Joy Williams – Dimmer introduced by Daniel Alarcon

from Object Lessons: The Paris Review presents the short story (Heinemann 2012)


This is the hardest Daily Short story so far. Not only have I never read Joy Williams before I also had no idea of her background so the interview above, which is excellent, has filled in the gaps. I started this Daily Shorts idea confidently expecting to read and comment on a short story a day. That seems unobtainable now. Maybe one every two days maximum is a better target. ‘Dimmer’ is a challenge from the get go. Long, maybe closer to a novella, and stylistically wonderful but breaking most creative writing workshop rules from the start. Thirty-eight pages (roughly) of galloping, imagistic and totally riveting prose in which the main P.O.V. character ‘Mal Vester’, as Daniel Alcorn says in his introduction above, never speaks.

It is a virtuoso performance by a skilled narrator at top of her game. A product of Iowa MFA, who was in the same year as Carver and Andre Dubus (she actually worked with Carver’s first wife Maryann as a waitress) it was for me a revelation. I instinctively, perhaps the Australian setting, thought of Nick Cave (another preacher’s offspring coincidentally) or rather I thought of Cave reading Williams which makes sense.

There is a luminosity to the writing. It is packed with images that haunt like the father’s boots ‘hanging’ way before we find out he hangs himself in prose which scrupulously accurate yet not sensationalist but conveys the ‘meat’ of the action. The mother’s death in a shark attack is conveyed in one line about a pool of blood, big as a paper plate, floating shore-ward nothing more perfectly capturing the moment.

It slowly builds a picture of a ‘simple’ boy growing into adulthood who too ‘feral’ for the small Australian town he orphaned in. He is an instinctive, animalistic individual, almost an ‘Enfant Sauvage’. In a blisteringly dry piece of writing he is shipped to America and encounters another female ‘Wild Child’ driving for a living before the story disappears along with the beach-side dwelling they occupy in a cloud of questions. The lack of resolution is well handled clouding our knowledge of who responsible for the child-man and perhaps suggesting that nobody ever was.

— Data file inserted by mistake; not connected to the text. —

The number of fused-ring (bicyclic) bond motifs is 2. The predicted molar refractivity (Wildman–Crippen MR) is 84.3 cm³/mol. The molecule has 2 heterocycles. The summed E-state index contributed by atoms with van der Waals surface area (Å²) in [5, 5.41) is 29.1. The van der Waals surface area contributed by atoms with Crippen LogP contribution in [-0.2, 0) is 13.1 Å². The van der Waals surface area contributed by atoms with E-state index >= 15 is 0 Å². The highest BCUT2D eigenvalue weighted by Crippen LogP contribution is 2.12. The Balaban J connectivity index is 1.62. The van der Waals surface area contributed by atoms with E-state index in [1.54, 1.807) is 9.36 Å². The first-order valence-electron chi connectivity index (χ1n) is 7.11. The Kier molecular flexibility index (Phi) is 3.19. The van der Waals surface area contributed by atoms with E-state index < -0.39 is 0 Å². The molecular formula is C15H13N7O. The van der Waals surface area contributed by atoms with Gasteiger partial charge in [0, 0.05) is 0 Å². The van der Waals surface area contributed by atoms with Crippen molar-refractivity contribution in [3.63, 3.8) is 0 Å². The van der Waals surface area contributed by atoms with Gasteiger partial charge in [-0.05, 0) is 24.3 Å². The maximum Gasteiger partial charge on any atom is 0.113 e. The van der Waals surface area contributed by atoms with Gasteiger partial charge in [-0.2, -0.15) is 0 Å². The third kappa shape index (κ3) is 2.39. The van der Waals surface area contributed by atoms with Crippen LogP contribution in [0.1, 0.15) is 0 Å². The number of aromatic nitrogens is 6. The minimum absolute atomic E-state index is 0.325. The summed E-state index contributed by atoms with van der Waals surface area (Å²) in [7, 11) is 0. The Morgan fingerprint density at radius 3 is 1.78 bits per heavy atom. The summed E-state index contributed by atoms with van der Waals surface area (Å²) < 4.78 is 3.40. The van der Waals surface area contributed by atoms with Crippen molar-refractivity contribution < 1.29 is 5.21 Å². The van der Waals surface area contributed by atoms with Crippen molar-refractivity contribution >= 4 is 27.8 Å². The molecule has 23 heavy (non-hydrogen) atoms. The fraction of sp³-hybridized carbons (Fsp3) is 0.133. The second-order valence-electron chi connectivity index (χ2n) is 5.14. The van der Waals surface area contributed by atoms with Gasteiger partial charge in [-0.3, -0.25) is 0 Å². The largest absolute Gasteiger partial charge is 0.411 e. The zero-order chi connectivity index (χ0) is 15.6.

Online forums suggest many readers regard her story as ‘experimental’ and difficult which I didn’t really see although maybe the length as mentioned above is beyond short story maybe a ‘Long Short’. As the story was published by George Plimpton in 1969 it very early for Williams and I have yet to encounter her later collections of short stories or novels. It may be stylistically different for that reason. It certainly feels more modern than 1969 and, but for some of the flight cabin details, could have been written yesterday.

In the interview she is wonderfully dismissive and grumpy…

What a story is, is devious. It pretends transparency, forthrightness. It engages with ordinary people, ordinary matters, recognizable stuff. But this is all a masquerade. What good stories deal with is the horror and incomprehensi- bility of time, the dark encroachment of old catastrophes—which is Wallace Stevens, I think. As a form, the short story is hardly divine, though all excel- lent art has its mystery, its spiritual rhythm. I think one should be able to do a lot in less than twenty pages. I read a story recently about a woman who’d been on the lam and her husband dies and she ends up getting in her pickup and driving away at the end, and it was all about fracking, damage, dust to the communities, people selling out for fifty thousand dollars. It was so boring.

She recommends DeLillo as truly ‘avant-garde’ and two Russian contemporary (I presume) authors as follows…

DeLillo is first among them. A writer of tremendous integrity and presence. Mao II is an American classic. So, too, is White Noise, though it’s been taught to splinters. His later works are fierce, demanding. His work can be a little cold perhaps. And what’s wrong with that? The cold can teach us many things. Coetzee I admire very much. On a lighter note, the Russians. Vladimir Sorokin and his crazy Ice trilogy. The short-story writer Ludmilla Petrushevskaya.

ill nature

I find her tone one I can trust and her involvement in Eco Politics and her ‘Earth First’ comments striking a chord. Ultimately she believes in a  certain ‘transcendentalism’ but not one bound by a particular religion. She is beautifully wary of formula and ends thus…

Yes, yes. Freedom is most desirable. Of course none of us are free. Our flaws enslave us, the things we love. And through technology we’re becoming more known to everyone but ourselves. What’s that phrase about certain writers being what the culture needs? Most writers just write about what the culture recognizes.

She is also interviewed for Bookslut here: